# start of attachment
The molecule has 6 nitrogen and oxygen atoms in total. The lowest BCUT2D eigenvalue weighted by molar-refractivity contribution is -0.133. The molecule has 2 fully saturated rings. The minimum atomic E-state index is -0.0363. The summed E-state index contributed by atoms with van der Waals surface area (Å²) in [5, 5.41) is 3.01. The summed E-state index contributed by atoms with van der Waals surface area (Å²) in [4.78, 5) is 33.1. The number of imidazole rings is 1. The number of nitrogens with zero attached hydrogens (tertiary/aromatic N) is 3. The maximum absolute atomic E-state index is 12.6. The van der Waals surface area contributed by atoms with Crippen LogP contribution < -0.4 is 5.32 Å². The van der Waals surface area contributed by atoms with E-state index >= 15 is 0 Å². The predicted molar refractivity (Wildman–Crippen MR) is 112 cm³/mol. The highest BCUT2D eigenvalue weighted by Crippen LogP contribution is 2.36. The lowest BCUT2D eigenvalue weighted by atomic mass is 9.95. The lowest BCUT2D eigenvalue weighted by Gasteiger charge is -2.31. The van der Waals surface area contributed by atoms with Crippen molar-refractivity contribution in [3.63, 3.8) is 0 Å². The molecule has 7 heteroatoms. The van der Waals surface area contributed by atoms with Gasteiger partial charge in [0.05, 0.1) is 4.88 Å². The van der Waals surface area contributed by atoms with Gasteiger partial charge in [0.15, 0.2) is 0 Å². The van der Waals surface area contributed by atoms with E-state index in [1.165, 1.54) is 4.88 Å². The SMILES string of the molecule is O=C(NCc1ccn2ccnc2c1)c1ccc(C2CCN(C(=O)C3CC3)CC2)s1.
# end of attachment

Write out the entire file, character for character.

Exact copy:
The molecule has 6 nitrogen and oxygen atoms in total. The lowest BCUT2D eigenvalue weighted by molar-refractivity contribution is -0.133. The molecule has 2 fully saturated rings. The minimum atomic E-state index is -0.0363. The summed E-state index contributed by atoms with van der Waals surface area (Å²) in [5, 5.41) is 3.01. The summed E-state index contributed by atoms with van der Waals surface area (Å²) in [4.78, 5) is 33.1. The number of imidazole rings is 1. The number of nitrogens with zero attached hydrogens (tertiary/aromatic N) is 3. The maximum absolute atomic E-state index is 12.6. The van der Waals surface area contributed by atoms with Crippen LogP contribution < -0.4 is 5.32 Å². The van der Waals surface area contributed by atoms with E-state index >= 15 is 0 Å². The predicted molar refractivity (Wildman–Crippen MR) is 112 cm³/mol. The highest BCUT2D eigenvalue weighted by Crippen LogP contribution is 2.36. The lowest BCUT2D eigenvalue weighted by atomic mass is 9.95. The lowest BCUT2D eigenvalue weighted by Gasteiger charge is -2.31. The van der Waals surface area contributed by atoms with Crippen molar-refractivity contribution in [3.63, 3.8) is 0 Å². The molecule has 7 heteroatoms. The van der Waals surface area contributed by atoms with Gasteiger partial charge in [0.05, 0.1) is 4.88 Å². The van der Waals surface area contributed by atoms with Gasteiger partial charge in [0.15, 0.2) is 0 Å². The van der Waals surface area contributed by atoms with E-state index in [1.165, 1.54) is 4.88 Å². The SMILES string of the molecule is O=C(NCc1ccn2ccnc2c1)c1ccc(C2CCN(C(=O)C3CC3)CC2)s1.